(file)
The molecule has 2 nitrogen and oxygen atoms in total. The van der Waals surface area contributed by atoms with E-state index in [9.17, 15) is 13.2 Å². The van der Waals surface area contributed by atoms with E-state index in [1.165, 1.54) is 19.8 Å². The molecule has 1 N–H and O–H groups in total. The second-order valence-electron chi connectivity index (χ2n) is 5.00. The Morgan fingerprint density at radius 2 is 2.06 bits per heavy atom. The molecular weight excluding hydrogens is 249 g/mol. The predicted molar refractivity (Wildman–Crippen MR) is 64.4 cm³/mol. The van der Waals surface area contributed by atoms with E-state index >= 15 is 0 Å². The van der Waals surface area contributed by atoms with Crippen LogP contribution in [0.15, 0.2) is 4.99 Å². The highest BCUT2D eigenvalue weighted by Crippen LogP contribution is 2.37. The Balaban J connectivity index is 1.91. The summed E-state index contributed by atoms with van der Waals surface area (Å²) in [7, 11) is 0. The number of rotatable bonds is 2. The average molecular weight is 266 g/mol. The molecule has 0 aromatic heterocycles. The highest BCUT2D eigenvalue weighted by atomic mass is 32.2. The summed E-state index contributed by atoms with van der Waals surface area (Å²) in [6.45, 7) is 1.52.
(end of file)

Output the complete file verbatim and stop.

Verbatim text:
The molecule has 2 nitrogen and oxygen atoms in total. The van der Waals surface area contributed by atoms with E-state index in [9.17, 15) is 13.2 Å². The van der Waals surface area contributed by atoms with E-state index in [1.165, 1.54) is 19.8 Å². The molecule has 1 N–H and O–H groups in total. The second-order valence-electron chi connectivity index (χ2n) is 5.00. The Morgan fingerprint density at radius 2 is 2.06 bits per heavy atom. The molecular weight excluding hydrogens is 249 g/mol. The predicted molar refractivity (Wildman–Crippen MR) is 64.4 cm³/mol. The van der Waals surface area contributed by atoms with E-state index >= 15 is 0 Å². The van der Waals surface area contributed by atoms with Crippen LogP contribution in [0.15, 0.2) is 4.99 Å². The highest BCUT2D eigenvalue weighted by Crippen LogP contribution is 2.37. The Balaban J connectivity index is 1.91. The summed E-state index contributed by atoms with van der Waals surface area (Å²) in [7, 11) is 0. The number of rotatable bonds is 2. The average molecular weight is 266 g/mol. The molecule has 0 aromatic heterocycles. The highest BCUT2D eigenvalue weighted by atomic mass is 32.2. The summed E-state index contributed by atoms with van der Waals surface area (Å²) in [6.45, 7) is 1.52.